We here in the New York City metropolitan area have known about the Eric Garner case for some time. You’ve seen one of the video clips, with the cops on top of him as he’s yelling for air.
If the outcome hadn’t been so tragic, it would almost be laughable the way this particular gentle giant brushed off New York City’s Finest as if they were flies, telling them, “Get off me. I’m not gonna let you arrest me.” One of the cops, standing on the back of another, apparently, grabs him from behind, and Garner drags the whole line of cops along like Ewoks in the Star Wars movie trying to take down one of the four-legged armored Empire vehicles.
There’s also the video you did not see – and apparently neither did the grand jury that acquitted Office Daniel Pantaleo. The individual with the camera – or another videographer – got inside the store. He got down on the floor and recorded Garner gasping out, “I can’t breathe!!”
Leaving us New Yorkers and Garden Staters figuring at least one of the cops would be indicted on some degree of manslaughter.
But no. The grand jury delivered a bill of no-indictment.
What was that jury thinking? What could they possibly have seen that we didn’t? Or were they prevented from seeing these videos? True, Garner was arrested 37 times. But the only law he broke (besides resisting arresting) was selling “loosies” – single cigarettes to poor people who can’t afford an entire pack.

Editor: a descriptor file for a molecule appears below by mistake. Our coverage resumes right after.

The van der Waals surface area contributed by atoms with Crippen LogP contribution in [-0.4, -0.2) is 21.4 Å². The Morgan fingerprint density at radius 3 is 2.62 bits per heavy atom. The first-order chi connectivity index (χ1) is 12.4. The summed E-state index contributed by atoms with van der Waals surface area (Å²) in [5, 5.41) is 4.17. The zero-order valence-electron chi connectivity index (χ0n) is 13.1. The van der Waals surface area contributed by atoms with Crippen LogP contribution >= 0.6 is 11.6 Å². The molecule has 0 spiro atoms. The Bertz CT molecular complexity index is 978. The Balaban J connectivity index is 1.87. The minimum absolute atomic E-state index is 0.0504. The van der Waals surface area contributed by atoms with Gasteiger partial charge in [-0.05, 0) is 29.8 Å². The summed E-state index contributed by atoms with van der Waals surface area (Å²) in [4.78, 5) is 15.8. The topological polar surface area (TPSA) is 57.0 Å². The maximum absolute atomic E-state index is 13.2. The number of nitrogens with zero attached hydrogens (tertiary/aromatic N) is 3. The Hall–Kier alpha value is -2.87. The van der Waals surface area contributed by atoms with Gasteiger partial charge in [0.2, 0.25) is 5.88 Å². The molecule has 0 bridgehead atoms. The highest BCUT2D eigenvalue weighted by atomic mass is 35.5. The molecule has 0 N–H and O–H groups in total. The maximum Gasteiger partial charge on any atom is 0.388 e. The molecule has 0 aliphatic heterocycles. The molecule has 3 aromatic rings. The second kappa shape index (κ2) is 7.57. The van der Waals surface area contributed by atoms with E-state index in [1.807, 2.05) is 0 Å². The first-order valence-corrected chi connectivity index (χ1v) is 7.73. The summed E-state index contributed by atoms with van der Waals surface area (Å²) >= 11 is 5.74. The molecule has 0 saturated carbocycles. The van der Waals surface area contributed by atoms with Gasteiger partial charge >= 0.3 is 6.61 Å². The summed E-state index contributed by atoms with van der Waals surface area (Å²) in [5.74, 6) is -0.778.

What were the cops thinking? Well, being from the New York area (I live in Jersey, I was born in Yonkers, N.Y., one train stop up from the city line; my parents were both from the Bronx), my guess is the cops got carried away.
That’s a paltry excuse for choking a man to death who was selling cigarettes while ignoring all the junkies and other criminals in the Big Apple. He was so big it took – what, eight or ten – cops to bring him down. He was ratted out by local minority business owners who complained Garner was ruining his business. Plus, the Nanny/Empire State took umbrage at its tax laws, designed to make lots of loot and discourage smoking, being defied.
According to Rush Limbaugh, a black precinct chief sent the cops out to arrest Garner, and they were under the supervision of a black female sergeant. Also, out of 238,000 misdemeanor arrests occurred in New York in the past year, none of which resulted in the death of a suspect.
So we can thank the Nanny State for its contribution to Garner’s death. Was the jury directed to consider that Officer Pantaleo was under orders to arrest this guy? The NYPD policy forbids the use of chokeholds, but they’re not illegal. The one Pantaleo used, which he learned in training, was not supposed to cause a fatality. But it did.
But it did. Garner is dead. Whether or not he had contributory health issues – asthma, heart disease, whatever – we should not have to be discussing his death today. Pantaleo’s supporters say it was a legal take-down and that when Garner said, “I can’t breathe” he was talking, which meant he was breathing.